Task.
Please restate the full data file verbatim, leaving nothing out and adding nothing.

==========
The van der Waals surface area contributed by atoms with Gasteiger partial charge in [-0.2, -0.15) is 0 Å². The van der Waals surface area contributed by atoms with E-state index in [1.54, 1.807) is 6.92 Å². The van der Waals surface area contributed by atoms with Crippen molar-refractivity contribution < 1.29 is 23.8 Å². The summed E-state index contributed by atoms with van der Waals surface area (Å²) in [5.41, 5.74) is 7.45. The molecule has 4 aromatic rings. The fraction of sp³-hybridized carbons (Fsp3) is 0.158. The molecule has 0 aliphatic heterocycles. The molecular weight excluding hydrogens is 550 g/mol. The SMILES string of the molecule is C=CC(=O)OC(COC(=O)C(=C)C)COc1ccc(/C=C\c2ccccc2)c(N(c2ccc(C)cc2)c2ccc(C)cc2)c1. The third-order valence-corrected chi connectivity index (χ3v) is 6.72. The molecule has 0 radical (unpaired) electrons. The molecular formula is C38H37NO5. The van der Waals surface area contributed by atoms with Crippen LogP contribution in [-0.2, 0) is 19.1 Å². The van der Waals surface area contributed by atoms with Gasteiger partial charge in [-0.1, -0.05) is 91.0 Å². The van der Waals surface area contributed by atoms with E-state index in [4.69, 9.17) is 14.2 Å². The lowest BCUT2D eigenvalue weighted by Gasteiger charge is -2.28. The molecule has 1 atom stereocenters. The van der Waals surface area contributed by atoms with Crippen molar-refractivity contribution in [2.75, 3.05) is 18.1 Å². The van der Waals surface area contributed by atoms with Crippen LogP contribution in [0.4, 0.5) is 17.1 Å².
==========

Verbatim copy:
The van der Waals surface area contributed by atoms with Gasteiger partial charge in [-0.2, -0.15) is 0 Å². The van der Waals surface area contributed by atoms with E-state index in [1.54, 1.807) is 6.92 Å². The van der Waals surface area contributed by atoms with Crippen molar-refractivity contribution < 1.29 is 23.8 Å². The summed E-state index contributed by atoms with van der Waals surface area (Å²) in [5.41, 5.74) is 7.45. The molecule has 4 aromatic rings. The fraction of sp³-hybridized carbons (Fsp3) is 0.158. The molecule has 0 aliphatic heterocycles. The molecular weight excluding hydrogens is 550 g/mol. The SMILES string of the molecule is C=CC(=O)OC(COC(=O)C(=C)C)COc1ccc(/C=C\c2ccccc2)c(N(c2ccc(C)cc2)c2ccc(C)cc2)c1. The third-order valence-corrected chi connectivity index (χ3v) is 6.72. The molecule has 0 radical (unpaired) electrons. The molecular formula is C38H37NO5. The van der Waals surface area contributed by atoms with Crippen LogP contribution in [-0.2, 0) is 19.1 Å². The van der Waals surface area contributed by atoms with Gasteiger partial charge in [-0.1, -0.05) is 91.0 Å². The van der Waals surface area contributed by atoms with E-state index in [4.69, 9.17) is 14.2 Å². The lowest BCUT2D eigenvalue weighted by Gasteiger charge is -2.28. The molecule has 1 atom stereocenters. The van der Waals surface area contributed by atoms with Crippen molar-refractivity contribution in [2.75, 3.05) is 18.1 Å². The van der Waals surface area contributed by atoms with Crippen LogP contribution in [0.4, 0.5) is 17.1 Å².